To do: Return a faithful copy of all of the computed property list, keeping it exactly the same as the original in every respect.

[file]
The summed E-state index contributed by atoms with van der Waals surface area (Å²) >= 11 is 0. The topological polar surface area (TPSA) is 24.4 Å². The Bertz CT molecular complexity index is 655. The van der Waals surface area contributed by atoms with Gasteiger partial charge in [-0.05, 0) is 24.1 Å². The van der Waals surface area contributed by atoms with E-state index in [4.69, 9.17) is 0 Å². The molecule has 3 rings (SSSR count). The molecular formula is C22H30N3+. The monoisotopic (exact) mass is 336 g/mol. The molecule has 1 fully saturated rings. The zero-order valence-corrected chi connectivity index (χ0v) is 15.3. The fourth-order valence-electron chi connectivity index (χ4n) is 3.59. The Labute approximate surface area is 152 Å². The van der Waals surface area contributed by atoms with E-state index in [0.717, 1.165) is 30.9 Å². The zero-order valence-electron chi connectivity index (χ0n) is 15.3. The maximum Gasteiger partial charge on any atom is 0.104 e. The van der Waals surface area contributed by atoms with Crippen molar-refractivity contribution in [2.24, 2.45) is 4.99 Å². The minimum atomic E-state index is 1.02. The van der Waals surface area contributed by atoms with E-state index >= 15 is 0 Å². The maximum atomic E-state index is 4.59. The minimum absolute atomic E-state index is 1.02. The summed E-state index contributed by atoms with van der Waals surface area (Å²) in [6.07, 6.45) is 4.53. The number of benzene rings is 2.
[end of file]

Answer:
The summed E-state index contributed by atoms with van der Waals surface area (Å²) >= 11 is 0. The topological polar surface area (TPSA) is 24.4 Å². The Bertz CT molecular complexity index is 655. The van der Waals surface area contributed by atoms with Gasteiger partial charge in [-0.05, 0) is 24.1 Å². The van der Waals surface area contributed by atoms with E-state index in [4.69, 9.17) is 0 Å². The molecule has 3 rings (SSSR count). The molecular formula is C22H30N3+. The monoisotopic (exact) mass is 336 g/mol. The molecule has 1 fully saturated rings. The zero-order valence-corrected chi connectivity index (χ0v) is 15.3. The fourth-order valence-electron chi connectivity index (χ4n) is 3.59. The Labute approximate surface area is 152 Å². The van der Waals surface area contributed by atoms with E-state index in [0.717, 1.165) is 30.9 Å². The zero-order valence-electron chi connectivity index (χ0n) is 15.3. The maximum Gasteiger partial charge on any atom is 0.104 e. The van der Waals surface area contributed by atoms with Crippen molar-refractivity contribution in [2.24, 2.45) is 4.99 Å². The minimum atomic E-state index is 1.02. The van der Waals surface area contributed by atoms with E-state index >= 15 is 0 Å². The maximum atomic E-state index is 4.59. The minimum absolute atomic E-state index is 1.02. The summed E-state index contributed by atoms with van der Waals surface area (Å²) in [6.07, 6.45) is 4.53. The number of benzene rings is 2.